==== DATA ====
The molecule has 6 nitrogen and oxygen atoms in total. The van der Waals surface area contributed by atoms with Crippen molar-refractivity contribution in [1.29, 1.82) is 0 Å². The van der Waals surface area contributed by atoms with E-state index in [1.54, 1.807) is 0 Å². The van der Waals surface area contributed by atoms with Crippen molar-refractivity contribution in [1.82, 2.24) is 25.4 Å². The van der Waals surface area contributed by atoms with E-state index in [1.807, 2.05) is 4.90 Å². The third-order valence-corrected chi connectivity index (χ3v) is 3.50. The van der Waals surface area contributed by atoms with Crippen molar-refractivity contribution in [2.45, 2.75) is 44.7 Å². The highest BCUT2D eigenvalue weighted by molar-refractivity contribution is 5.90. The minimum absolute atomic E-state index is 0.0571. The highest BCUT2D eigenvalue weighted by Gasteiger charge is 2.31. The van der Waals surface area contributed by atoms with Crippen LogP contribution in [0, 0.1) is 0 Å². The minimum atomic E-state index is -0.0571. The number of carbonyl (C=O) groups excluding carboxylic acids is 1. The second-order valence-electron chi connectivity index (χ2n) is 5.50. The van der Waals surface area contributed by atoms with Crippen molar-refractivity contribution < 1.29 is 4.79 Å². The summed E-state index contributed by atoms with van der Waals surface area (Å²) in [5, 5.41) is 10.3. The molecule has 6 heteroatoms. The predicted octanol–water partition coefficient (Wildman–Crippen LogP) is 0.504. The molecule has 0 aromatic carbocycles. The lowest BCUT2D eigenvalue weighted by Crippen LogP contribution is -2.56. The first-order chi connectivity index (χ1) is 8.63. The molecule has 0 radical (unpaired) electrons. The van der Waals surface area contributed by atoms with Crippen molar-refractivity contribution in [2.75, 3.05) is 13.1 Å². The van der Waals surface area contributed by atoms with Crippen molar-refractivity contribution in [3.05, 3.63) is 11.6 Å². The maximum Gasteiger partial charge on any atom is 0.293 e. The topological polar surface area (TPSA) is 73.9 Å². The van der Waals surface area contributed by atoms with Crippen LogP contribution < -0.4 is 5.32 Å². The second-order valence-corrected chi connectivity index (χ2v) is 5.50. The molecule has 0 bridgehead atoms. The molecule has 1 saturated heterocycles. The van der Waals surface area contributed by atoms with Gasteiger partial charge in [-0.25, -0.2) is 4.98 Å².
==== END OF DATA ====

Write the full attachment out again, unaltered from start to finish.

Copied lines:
The molecule has 6 nitrogen and oxygen atoms in total. The van der Waals surface area contributed by atoms with Crippen molar-refractivity contribution in [1.29, 1.82) is 0 Å². The van der Waals surface area contributed by atoms with E-state index in [1.54, 1.807) is 0 Å². The van der Waals surface area contributed by atoms with Crippen molar-refractivity contribution in [1.82, 2.24) is 25.4 Å². The van der Waals surface area contributed by atoms with E-state index in [1.807, 2.05) is 4.90 Å². The third-order valence-corrected chi connectivity index (χ3v) is 3.50. The van der Waals surface area contributed by atoms with Crippen molar-refractivity contribution in [2.45, 2.75) is 44.7 Å². The highest BCUT2D eigenvalue weighted by molar-refractivity contribution is 5.90. The minimum absolute atomic E-state index is 0.0571. The highest BCUT2D eigenvalue weighted by Gasteiger charge is 2.31. The van der Waals surface area contributed by atoms with Crippen LogP contribution in [0, 0.1) is 0 Å². The minimum atomic E-state index is -0.0571. The number of carbonyl (C=O) groups excluding carboxylic acids is 1. The second-order valence-electron chi connectivity index (χ2n) is 5.50. The van der Waals surface area contributed by atoms with Crippen molar-refractivity contribution < 1.29 is 4.79 Å². The summed E-state index contributed by atoms with van der Waals surface area (Å²) in [5, 5.41) is 10.3. The molecule has 6 heteroatoms. The predicted octanol–water partition coefficient (Wildman–Crippen LogP) is 0.504. The molecule has 0 aromatic carbocycles. The lowest BCUT2D eigenvalue weighted by Crippen LogP contribution is -2.56. The first-order chi connectivity index (χ1) is 8.63. The molecule has 0 radical (unpaired) electrons. The van der Waals surface area contributed by atoms with Crippen molar-refractivity contribution in [2.75, 3.05) is 13.1 Å². The van der Waals surface area contributed by atoms with Crippen molar-refractivity contribution in [3.05, 3.63) is 11.6 Å². The maximum Gasteiger partial charge on any atom is 0.293 e. The topological polar surface area (TPSA) is 73.9 Å². The van der Waals surface area contributed by atoms with Crippen LogP contribution < -0.4 is 5.32 Å². The second-order valence-corrected chi connectivity index (χ2v) is 5.50. The molecule has 0 bridgehead atoms. The molecule has 1 saturated heterocycles. The van der Waals surface area contributed by atoms with Gasteiger partial charge in [-0.25, -0.2) is 4.98 Å².